3/29/11

Saving Cord Blood- Something Important to Think About When You Deliver

On your driver's license application, did you check the box that indicates you are willing to be a donor if you were to die? I did. I mean, why not, I'll be dead, right? Might as well help someone else as I exit, and all. No effort required on my part.

So why don't more people also save cord blood when they have a baby? I think it must be because most people do not even know about this option.

Have you heard about saving cord blood? Its so easy, all you do is keep the blood that is in the umbilical cord and store it instead of tossing it in the trash. There is no risk or effort involved and it can potentially save your baby a lot of grief if they ever develop diseases like severe immunodeficiency, sickle cell anemia, non-Hodgkin's lymphoma, leukemia, or many others. Check out this little girl who had to use it: Fox news/cord-blood-cures-babys-grapefruit-sized-tumor

Cord blood contains stem cells, the same cells which are in your bone marrow. They can turn into any one of the different types of blood cells. The benefits of using cord blood stem cells instead of those from a bone marrow transplant are many. They include:

  1. It doesn't hurt. Bone marrow transplants are notoriously painful and since it is an invasive surgery, carries a risk of infection and the risks associated with general anesthesia.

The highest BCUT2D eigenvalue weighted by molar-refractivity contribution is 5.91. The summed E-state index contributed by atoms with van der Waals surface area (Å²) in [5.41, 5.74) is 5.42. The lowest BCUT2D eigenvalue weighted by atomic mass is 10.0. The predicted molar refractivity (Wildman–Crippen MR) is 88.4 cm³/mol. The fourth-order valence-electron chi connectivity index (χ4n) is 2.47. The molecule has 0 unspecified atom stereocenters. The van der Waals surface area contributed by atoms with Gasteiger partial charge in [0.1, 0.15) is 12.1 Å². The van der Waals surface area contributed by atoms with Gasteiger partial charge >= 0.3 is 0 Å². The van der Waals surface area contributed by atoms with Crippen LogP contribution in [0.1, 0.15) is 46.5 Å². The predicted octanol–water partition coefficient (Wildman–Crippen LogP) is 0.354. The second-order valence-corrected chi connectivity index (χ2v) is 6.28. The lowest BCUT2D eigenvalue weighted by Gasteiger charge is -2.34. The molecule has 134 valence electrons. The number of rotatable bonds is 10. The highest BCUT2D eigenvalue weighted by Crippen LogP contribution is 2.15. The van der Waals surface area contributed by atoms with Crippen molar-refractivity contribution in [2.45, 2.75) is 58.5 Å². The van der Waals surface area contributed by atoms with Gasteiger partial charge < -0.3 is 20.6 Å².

2. It won't be rejected. Taking bone marrow from one person and putting it into another has a risk of rejection even when borrowing from a close family member. Strong anti rejection medications are necessary. They are not necessary with cord blood stem cells.
  3. The stem cells are healthier. They are accepted easier. Cord blood stem cells won't be carrying anything versus a person donating bone marrow who's marrow had been around and picked up latent viruses and radiation from the sun and what not.

These are just a few quick reasons. There are two main options for saving cord blood. You can save it for your child or you can donate it.

Saving it and banking it for your child costs money. It costs around $2,000 initially, and then $125 a year for storage after that. You can check it out here.

Donating it COSTS NOTHING. You have to DO NOTHING. Of course, then it is not available for your child only, but it may save another child's life. Why not? I cannot find a single solitary reason why anyone would not say to their OB “Hey I would like to donate the umbilical cord instead of toss it in the trash, please.”

What do you think you will do?

1 comment:

Baby Name Site said...

I did NOT do this for my first, but I am going to talk about it with my doctor this time around. I think some people automatically think it is an awkward subject, like using fetal stem cells from abortions or something. Its not at all! Its just something really valuable and useful and completely guilt-free that gets tossed in the trash unless you SPEAK UP.